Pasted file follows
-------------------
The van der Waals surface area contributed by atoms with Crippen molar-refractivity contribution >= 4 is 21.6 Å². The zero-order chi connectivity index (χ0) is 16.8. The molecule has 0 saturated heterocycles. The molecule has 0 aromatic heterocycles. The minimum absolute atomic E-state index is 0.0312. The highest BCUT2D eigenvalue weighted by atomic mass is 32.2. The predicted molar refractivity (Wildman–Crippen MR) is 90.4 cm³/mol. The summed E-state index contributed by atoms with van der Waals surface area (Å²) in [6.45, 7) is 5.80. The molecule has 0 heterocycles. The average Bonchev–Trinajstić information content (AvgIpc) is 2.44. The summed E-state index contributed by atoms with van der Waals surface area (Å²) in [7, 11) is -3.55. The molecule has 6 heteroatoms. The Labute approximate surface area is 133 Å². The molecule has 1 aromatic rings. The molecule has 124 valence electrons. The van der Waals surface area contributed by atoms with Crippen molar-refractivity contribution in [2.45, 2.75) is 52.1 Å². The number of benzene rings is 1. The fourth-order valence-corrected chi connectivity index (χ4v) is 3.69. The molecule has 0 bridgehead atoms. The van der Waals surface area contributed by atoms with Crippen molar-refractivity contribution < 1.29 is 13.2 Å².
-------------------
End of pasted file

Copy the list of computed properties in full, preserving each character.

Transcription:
The van der Waals surface area contributed by atoms with Crippen molar-refractivity contribution >= 4 is 21.6 Å². The zero-order chi connectivity index (χ0) is 16.8. The molecule has 0 saturated heterocycles. The molecule has 0 aromatic heterocycles. The minimum absolute atomic E-state index is 0.0312. The highest BCUT2D eigenvalue weighted by atomic mass is 32.2. The predicted molar refractivity (Wildman–Crippen MR) is 90.4 cm³/mol. The summed E-state index contributed by atoms with van der Waals surface area (Å²) in [6.45, 7) is 5.80. The molecule has 0 heterocycles. The average Bonchev–Trinajstić information content (AvgIpc) is 2.44. The summed E-state index contributed by atoms with van der Waals surface area (Å²) in [7, 11) is -3.55. The molecule has 6 heteroatoms. The Labute approximate surface area is 133 Å². The molecule has 1 aromatic rings. The molecule has 124 valence electrons. The van der Waals surface area contributed by atoms with Crippen molar-refractivity contribution in [2.45, 2.75) is 52.1 Å². The number of benzene rings is 1. The fourth-order valence-corrected chi connectivity index (χ4v) is 3.69. The molecule has 0 bridgehead atoms. The van der Waals surface area contributed by atoms with Crippen molar-refractivity contribution < 1.29 is 13.2 Å².